Author’s Note: You can read the first part of the story here: Love and Thunder in the Jailhouse (Part 1)
We came upon this place on the edge of the desert that didn’t even seem real. It just suddenly came into view on the horizon and off to the left, lying there like a dead body in a waterless gully. It was a place that laid flat among the desert heat shimmers and bruise-colored stones and hills and the whole place glowed a creamy orange yet predicted possible death for us.
Roy Essence and I tried to stay cool in the heat. After getting some gas and picking up some beer and junk to snack on, we rolled down a road on the outskirts of this broiled town called Furnace Springs. We couldn’t believe people actually lived in this place. More so me than Roy since he’s lived in a jail off and on so much of his life. This town seemed to have had its back broken by some vengeful god’s hammer. It seemed so damn depressing and lonely and void of life. But here it was for some reason that we couldn’t figure out. But I suppose that’s true for most places on this Earth. Except the nice places that people like me never get to go to. Maybe that will change with Roy Essence at my side.
We finally came upon the motel we had seen advertised on a beat-up billboard on the I-10 – The Furnace Springs Motorlodge. It was a small place painted a peeling green and white with about 20 rooms. The doors were colored hell-red and so the whole place looked like a bad devil-spit-on Christmas. There were only a couple of other cars in the parking lot, and I pulled into a space near the office. The red neon sign was aglow with warning: VACANCY.
“You go in and get the room, Sally,” Roy Essence said. “I’ve got a worse reputation and shouldn’t be seen.”
“Are you sure it will be okay?” I asked him.
He looked at me with a slight smile and placed a strong and reassuring hand on my shoulder. “Sure it will,” he said. “It’s just life. It won’t last forever.”
I don’t know why I did, but I took comfort in those words. And so, I walked into the office, and I needn’t had worried because the untidy and nervous little man behind the counter wasn’t really paying much attention to me. He was eating an apple and watching car racing on the small TV he had there.
He slid a book in my direction and told me to put down my personal information like my name, address, and phone number. I just made it all up. I started to enjoy making things up about myself and my sorry ass life.
I paid him in cash and I got a key to Room 13. Isn’t that special and fitting? Roy Essence chuckled about that.
The room itself was small and dingy and smelled of stale cigarettes and old secret sex. The bed bowed in the middle, and I supposed it was from all the weighted thrusting that must have gone on during the last four decades or so.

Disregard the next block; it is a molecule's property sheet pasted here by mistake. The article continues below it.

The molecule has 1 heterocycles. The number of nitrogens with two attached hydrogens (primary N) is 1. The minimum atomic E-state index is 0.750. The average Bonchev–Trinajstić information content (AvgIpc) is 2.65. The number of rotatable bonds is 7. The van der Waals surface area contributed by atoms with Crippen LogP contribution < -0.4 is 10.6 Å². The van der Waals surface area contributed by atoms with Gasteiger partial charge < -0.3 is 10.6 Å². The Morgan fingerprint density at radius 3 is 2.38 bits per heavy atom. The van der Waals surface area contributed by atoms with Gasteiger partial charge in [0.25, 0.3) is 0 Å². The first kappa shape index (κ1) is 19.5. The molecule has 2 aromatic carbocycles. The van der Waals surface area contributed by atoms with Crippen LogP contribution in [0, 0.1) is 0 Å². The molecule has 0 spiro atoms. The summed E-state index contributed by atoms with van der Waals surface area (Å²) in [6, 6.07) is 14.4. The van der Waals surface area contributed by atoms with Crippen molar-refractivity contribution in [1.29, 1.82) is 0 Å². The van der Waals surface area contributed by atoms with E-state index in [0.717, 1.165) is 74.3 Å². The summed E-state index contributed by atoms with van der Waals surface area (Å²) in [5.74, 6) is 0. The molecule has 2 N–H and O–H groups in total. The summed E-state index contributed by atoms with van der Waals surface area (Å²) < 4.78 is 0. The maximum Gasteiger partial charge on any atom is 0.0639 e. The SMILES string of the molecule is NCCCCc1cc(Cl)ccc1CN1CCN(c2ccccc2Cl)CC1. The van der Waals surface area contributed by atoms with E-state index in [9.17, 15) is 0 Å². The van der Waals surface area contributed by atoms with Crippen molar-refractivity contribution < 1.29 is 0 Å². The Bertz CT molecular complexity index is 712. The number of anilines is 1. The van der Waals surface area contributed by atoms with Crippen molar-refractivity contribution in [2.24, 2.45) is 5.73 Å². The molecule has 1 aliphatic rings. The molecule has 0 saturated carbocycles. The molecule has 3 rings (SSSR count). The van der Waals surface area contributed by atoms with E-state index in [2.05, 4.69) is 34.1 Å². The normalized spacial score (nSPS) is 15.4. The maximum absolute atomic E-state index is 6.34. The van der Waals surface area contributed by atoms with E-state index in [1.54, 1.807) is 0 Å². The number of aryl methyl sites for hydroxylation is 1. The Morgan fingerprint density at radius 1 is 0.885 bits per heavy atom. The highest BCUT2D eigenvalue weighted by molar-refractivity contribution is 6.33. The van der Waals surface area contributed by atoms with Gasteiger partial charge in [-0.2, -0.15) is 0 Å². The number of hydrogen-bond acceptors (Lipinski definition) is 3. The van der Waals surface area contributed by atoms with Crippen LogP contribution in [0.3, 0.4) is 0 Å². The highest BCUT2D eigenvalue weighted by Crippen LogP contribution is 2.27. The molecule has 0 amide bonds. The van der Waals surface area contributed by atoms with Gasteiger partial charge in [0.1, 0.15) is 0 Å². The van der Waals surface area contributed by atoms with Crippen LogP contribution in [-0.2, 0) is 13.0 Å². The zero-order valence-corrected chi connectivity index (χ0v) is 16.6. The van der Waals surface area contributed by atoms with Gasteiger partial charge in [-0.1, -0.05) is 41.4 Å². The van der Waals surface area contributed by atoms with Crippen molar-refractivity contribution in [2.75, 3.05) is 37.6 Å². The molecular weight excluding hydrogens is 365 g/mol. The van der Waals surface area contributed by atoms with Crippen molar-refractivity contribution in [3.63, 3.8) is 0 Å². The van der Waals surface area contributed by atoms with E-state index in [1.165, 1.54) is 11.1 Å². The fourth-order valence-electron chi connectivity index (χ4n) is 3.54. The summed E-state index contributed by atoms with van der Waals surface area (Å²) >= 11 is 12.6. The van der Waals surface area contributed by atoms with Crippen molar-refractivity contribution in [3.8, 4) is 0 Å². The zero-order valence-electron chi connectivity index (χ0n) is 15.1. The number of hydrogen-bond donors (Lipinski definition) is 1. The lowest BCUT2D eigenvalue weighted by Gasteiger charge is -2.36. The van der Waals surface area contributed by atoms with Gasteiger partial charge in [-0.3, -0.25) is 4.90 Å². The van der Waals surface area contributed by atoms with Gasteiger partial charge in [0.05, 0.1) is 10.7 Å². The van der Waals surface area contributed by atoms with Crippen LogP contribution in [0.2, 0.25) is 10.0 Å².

I put down my bag on a folding silver metal luggage rack and went into the bathroom and peed. When I was done and washing my hands with the little piece of white soap, I looked at myself in the mirror. I think I must have forgotten myself because I barely recognized my own face. My eyes seemed to have faded from a shimmering blue to a washed-out gray, like little unimportant stones resting in my sockets. My hair was a scraggly, wind-blown tangle of crushed field straw. My skin was speckled by the passing of time tainted with too much struggle. My lips were sunburnt and lacked any sort of shimmer. I wasn’t the same sweet Sally Dibbs I once was, but then again, maybe I never was.
When I came out of the bathroom, Roy Essence was sitting on the edge of the bed holding the TV remote in one hand and a can of cheap beer in the other. He was aiming the remote at the small, old-time boxy TV sitting in a metal tray affixed to the wall by metal arms that allowed you to move it so you could see it just how you wanted.
Roy was wearing a pair of my husband’s blue jeans, a pair of his white socks, and one of his t-shirts. It was weird to see him like that. It was unsettling in one way but uplifting in another. Uplifting as in I finally achieved my desire of filling my husband’s clothes with another man’s body and soul. Someone better and deeper and more real and brave and full of life.
I sat down beside him, but he paid me no real attention because he was watching the news now and they were talking about us. They showed our pictures and they said we were fugitives and that I was a bad person because I had allegedly facilitated the escape of an alleged murderer. It was going to be real bad if they ever caught us. And I guess in the back of my own troubled head, I knew that someday soon they probably would.
Roy Essence pushed a button on the remote and the television went silent and dark. He turned to look at me.
“You know what I could go for right now,” he said in a real serious way that almost scared me.
“What’s that, Roy?” I asked.
“A god damn bowl of cereal.”
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